Kiamichi Baptist Assembly was formed in 1942 as a location for “Camp Meetings” held under a brush arbor, with campers staying in tents and sleeping on the ground. It has since grown and developed into a year-round facility on 120 acres with 60 cabins and camp-owned facilities and a 1,500-seat tabernacle.
KBA is owned and operated by the five Southern Baptist Associations in southeast Oklahoma: Atoka-Coal, Frisco, LeFlore, Pittsburg and Sans Bois. It is one of the largest camps of its kind in the nation, with more than 11,000 campers attending annually.
This summer was no exception.
“Our total numbers for the year will be over 10,000 for sure with more than 1,000 total recorded decisions,” said Jay Baker, who directs the camp, along with his wife, Martha. “Our KBA weeks had a total attendance of 2,961, with 334 total recorded decisions.”
KBA hosts a total of 10 weeks of summer camps, with programming responsibilities for four of those weeks: two children’s weeks and two youth weeks. The assembly provides churches with discipleship and evangelistic opportunities for their children and youth. Since its inception, KBA has seen more than 30,000 recorded decisions made at camp.
“While Kiamichi Baptist Assembly has seen exciting growth, our prayer is that God will continue to provide an expansion of this ministry,” Baker said. “Much of KBA’s funding comes from the generous giving of our associations and churches. We are grateful for the ways in which our churches give in support and would encourage other churches to prayerfully consider this, as the Lord leads. If a church is interested in bringing a group to camp, becoming a regular supporter or obtaining more information about any area of KBA’s ministry, contact us at 918/567-2601, or e-mail, firstname.lastname@example.org.”
LeFlore Association owns a cabin at KBA which sleeps 90 (40 boys and 50 girls) and has a kitchen/dining area. Renovations have recently been made to the cabin, including a remodeled kitchen with all new appliances; washer & dryer; two new water heaters; new tables and chairs in the dining area; new central heat & air conditioning and a new deck with an outdoor grill.
Rick Boyne, pastor of Wagoner, Immanuel, accompanied his church’s children’s group to KBA July 13-17, when Muskogee Association held its annual camp.
“My goodness, it was absolutely incredible. By Thursday evening, we had 202 decisions out of 670 campers,” Boyne said. “God did such wonderful things there.”
Boyne said the children especially enjoyed KBA’s archery program.
“It is highly supervised, and was very exciting for the kids,” he said.
He also appreciated some historic aspects of the campground.
“They have two Baptist historical markers there,” Boyne pointed out. “One for the actual campground when it was instituted, and one what they call Uncle Buck’s Cabin, which honors one of the men who was instrumental in creating the camp.”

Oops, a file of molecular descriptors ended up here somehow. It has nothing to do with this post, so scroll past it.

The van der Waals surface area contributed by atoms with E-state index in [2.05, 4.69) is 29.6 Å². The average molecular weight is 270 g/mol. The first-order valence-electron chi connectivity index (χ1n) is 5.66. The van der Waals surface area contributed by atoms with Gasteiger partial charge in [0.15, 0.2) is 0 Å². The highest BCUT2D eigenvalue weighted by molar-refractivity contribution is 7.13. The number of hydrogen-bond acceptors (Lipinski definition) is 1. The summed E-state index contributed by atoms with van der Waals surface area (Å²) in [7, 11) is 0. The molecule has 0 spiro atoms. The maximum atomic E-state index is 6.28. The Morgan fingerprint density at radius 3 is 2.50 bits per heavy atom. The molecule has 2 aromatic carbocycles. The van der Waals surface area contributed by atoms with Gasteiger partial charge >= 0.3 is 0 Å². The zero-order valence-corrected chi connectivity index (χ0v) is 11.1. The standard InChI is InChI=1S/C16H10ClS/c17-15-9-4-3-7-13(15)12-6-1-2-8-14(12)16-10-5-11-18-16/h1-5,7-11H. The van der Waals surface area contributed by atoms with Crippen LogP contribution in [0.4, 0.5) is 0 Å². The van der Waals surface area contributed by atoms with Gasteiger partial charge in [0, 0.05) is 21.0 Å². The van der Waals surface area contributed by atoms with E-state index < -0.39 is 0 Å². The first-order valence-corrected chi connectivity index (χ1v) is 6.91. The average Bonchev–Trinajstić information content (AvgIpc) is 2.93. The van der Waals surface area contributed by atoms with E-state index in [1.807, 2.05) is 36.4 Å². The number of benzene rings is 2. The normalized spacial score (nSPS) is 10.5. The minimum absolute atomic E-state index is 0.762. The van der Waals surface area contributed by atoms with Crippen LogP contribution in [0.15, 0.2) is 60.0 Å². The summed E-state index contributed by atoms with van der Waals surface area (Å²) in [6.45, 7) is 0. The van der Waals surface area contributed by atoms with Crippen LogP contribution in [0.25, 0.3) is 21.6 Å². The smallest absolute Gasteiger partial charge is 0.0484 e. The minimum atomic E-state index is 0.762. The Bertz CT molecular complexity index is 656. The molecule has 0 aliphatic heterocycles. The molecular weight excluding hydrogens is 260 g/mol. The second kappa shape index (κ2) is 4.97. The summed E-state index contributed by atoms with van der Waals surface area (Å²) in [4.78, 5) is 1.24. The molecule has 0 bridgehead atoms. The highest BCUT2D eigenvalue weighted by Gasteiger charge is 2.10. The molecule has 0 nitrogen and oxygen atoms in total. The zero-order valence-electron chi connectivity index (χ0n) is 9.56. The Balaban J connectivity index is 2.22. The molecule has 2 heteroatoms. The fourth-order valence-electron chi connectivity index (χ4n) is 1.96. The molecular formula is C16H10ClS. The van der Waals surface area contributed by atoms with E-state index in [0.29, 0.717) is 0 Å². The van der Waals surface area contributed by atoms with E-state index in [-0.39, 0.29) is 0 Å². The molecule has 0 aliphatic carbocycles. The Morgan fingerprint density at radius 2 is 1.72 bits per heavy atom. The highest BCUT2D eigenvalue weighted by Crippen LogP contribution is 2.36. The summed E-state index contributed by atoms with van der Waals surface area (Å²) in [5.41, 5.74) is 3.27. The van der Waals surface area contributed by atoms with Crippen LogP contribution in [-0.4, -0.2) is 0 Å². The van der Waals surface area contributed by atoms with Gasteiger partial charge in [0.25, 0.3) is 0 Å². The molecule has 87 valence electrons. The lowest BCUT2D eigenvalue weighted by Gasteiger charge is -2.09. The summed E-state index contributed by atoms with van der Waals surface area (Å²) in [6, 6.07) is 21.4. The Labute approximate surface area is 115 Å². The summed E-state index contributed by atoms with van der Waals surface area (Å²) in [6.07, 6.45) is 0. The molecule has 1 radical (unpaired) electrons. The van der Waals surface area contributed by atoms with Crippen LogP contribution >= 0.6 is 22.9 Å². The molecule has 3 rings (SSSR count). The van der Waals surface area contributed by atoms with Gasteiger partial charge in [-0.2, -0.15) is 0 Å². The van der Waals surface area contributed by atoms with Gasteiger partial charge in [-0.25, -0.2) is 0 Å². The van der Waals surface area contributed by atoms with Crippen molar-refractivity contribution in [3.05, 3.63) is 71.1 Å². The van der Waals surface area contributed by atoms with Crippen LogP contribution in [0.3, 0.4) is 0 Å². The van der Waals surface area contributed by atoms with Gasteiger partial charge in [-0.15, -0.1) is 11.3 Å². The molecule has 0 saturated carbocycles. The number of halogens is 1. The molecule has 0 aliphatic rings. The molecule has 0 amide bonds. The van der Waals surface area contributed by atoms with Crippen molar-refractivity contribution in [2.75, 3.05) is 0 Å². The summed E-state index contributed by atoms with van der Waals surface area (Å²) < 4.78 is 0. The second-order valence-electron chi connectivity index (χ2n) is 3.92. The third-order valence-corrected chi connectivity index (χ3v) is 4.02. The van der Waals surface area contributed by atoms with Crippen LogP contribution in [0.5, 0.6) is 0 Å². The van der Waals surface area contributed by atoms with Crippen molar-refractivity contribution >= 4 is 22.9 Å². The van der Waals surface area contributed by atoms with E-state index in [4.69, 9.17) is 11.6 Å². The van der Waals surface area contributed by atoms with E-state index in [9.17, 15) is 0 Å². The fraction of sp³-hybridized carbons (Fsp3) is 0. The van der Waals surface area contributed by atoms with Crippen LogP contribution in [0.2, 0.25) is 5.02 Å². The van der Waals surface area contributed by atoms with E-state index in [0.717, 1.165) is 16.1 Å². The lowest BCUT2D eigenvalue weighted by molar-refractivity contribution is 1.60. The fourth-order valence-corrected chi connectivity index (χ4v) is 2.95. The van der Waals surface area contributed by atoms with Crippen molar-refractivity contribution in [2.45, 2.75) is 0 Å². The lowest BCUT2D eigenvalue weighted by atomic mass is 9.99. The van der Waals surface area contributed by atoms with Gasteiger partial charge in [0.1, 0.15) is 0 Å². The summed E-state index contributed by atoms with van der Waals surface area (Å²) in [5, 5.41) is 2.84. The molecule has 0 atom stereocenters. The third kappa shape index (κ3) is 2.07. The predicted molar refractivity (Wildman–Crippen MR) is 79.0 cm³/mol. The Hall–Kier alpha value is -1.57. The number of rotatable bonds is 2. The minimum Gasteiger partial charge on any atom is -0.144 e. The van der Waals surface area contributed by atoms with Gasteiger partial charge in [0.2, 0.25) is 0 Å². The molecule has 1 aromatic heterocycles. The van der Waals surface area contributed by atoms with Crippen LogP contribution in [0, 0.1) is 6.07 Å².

Gary McKeen, pastor of Haskell, First, challenged the 46 campers and sponsors in his group to memorize the names of the books of the New Testament—and at least two of them all of the books of the Bible—promising to dye his hair and goatee pink if they met the challenge. The challenge was met. See photo at right.
KBA’s summer camp experience concluded with two Summit camps, a youth camp July 27-31 and a children’s camp Aug. 3-7.
“Summit is a made up of a group of Southern Baptist youth ministers,” Baker explained. “Mostly guys who used to come to KBA and moved away. At that time in the early 1990s, KBA had only one youth week and they decided they needed to have another. Since that time, it’s grown to where they have three weeks here, a week at Grand Lake Baptist Assembly and a week at OBU. We host them, but they do their own programming.
“Most people who come here don’t know the difference. The good thing is, Summitt brings some additional staffers, which helps, and they do their own recreation. So we have a few more helping hands during those Summitt weeks, which is always good.”
KBA is located adjacent to a small lake of what Baker estimated about 100 acres in size.
“Part of our property adjoins the lake, and we use it for canoeing and kayaking,” he said. “But, there is no swimming, and our campers don’t fish in it, either.
KBA expanded its long-standing ropes course this year.
“We now have a climbing apparatus that has a two-sided climbing wall, and a 50-foot tower with a double zip line off of that. We have had a ropes course for about 8-9 years, but that was our big addition this year and it’s pretty impressive, so we’re pleased in how that’s turned out,” Baker said.
The camp added archery last year to its recreation program.
“That’s been a real big success for us,” Baker said. “We have a shooting hut, and we teach what’s called center point archery. When we put it in, I had visions of arrows flying in all directions, but it’s just super organized. They have whistle commands, and even the kids who have never held a bow before are plunking arrows into the target within 20 minutes.”
KBA is a huge camp by associational standards.
“We might be one of the biggest associational camps in the country,” Baker said. “Our tabernacle holds 1,500 now, and we’re going to remodel our tabernacle this offseason. We will add probably another 300 seats. We’re also going to install new lighting, sound and video equipment, remodel the stage area and install new seating.
“Hopefully we will get a great face-lift, not that God wouldn’t show up if we met in a hay barn, but we’re in a very picturesque area, and it’s kind of a shame when our worship area is the least attractive area on camp. That’s going to be exciting when it’s completed.”